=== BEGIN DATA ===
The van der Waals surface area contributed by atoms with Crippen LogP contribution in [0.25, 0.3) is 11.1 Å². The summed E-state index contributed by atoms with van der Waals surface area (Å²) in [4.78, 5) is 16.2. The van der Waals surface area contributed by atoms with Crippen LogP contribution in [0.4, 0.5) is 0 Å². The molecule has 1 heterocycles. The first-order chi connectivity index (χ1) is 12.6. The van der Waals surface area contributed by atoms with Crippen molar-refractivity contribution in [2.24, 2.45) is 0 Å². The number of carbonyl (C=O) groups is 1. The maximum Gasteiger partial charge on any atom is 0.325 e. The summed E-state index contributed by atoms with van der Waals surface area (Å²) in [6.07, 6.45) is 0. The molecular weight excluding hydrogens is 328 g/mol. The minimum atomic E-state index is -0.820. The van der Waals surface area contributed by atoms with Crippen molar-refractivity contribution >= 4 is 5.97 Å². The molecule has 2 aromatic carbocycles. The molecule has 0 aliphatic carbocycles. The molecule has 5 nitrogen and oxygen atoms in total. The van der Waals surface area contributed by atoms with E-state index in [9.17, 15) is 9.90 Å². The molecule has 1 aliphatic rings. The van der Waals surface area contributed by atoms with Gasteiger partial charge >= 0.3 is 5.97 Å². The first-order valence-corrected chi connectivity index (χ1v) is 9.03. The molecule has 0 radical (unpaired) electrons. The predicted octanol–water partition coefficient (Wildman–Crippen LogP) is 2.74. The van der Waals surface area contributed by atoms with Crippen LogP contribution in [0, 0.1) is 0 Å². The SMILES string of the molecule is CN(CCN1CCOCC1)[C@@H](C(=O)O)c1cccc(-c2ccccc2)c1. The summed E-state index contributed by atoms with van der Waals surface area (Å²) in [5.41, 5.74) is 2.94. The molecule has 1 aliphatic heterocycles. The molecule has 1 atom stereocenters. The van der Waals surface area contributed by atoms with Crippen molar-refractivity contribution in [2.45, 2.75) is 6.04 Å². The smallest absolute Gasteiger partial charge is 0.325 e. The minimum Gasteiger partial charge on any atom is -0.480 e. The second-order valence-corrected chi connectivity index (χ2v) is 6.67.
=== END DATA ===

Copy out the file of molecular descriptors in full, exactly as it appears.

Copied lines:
The van der Waals surface area contributed by atoms with Crippen LogP contribution in [0.25, 0.3) is 11.1 Å². The summed E-state index contributed by atoms with van der Waals surface area (Å²) in [4.78, 5) is 16.2. The van der Waals surface area contributed by atoms with Crippen LogP contribution in [0.4, 0.5) is 0 Å². The molecule has 1 heterocycles. The first-order chi connectivity index (χ1) is 12.6. The van der Waals surface area contributed by atoms with Crippen molar-refractivity contribution in [2.24, 2.45) is 0 Å². The number of carbonyl (C=O) groups is 1. The maximum Gasteiger partial charge on any atom is 0.325 e. The summed E-state index contributed by atoms with van der Waals surface area (Å²) in [6.07, 6.45) is 0. The molecular weight excluding hydrogens is 328 g/mol. The minimum atomic E-state index is -0.820. The van der Waals surface area contributed by atoms with Crippen molar-refractivity contribution >= 4 is 5.97 Å². The molecule has 2 aromatic carbocycles. The molecule has 0 aliphatic carbocycles. The molecule has 5 nitrogen and oxygen atoms in total. The van der Waals surface area contributed by atoms with E-state index in [9.17, 15) is 9.90 Å². The molecule has 1 aliphatic rings. The van der Waals surface area contributed by atoms with Gasteiger partial charge >= 0.3 is 5.97 Å². The first-order valence-corrected chi connectivity index (χ1v) is 9.03. The molecule has 0 radical (unpaired) electrons. The predicted octanol–water partition coefficient (Wildman–Crippen LogP) is 2.74. The van der Waals surface area contributed by atoms with Crippen LogP contribution in [0, 0.1) is 0 Å². The SMILES string of the molecule is CN(CCN1CCOCC1)[C@@H](C(=O)O)c1cccc(-c2ccccc2)c1. The summed E-state index contributed by atoms with van der Waals surface area (Å²) in [5.41, 5.74) is 2.94. The molecule has 1 aliphatic heterocycles. The molecule has 1 atom stereocenters. The van der Waals surface area contributed by atoms with Crippen molar-refractivity contribution in [2.45, 2.75) is 6.04 Å². The smallest absolute Gasteiger partial charge is 0.325 e. The minimum Gasteiger partial charge on any atom is -0.480 e. The second-order valence-corrected chi connectivity index (χ2v) is 6.67.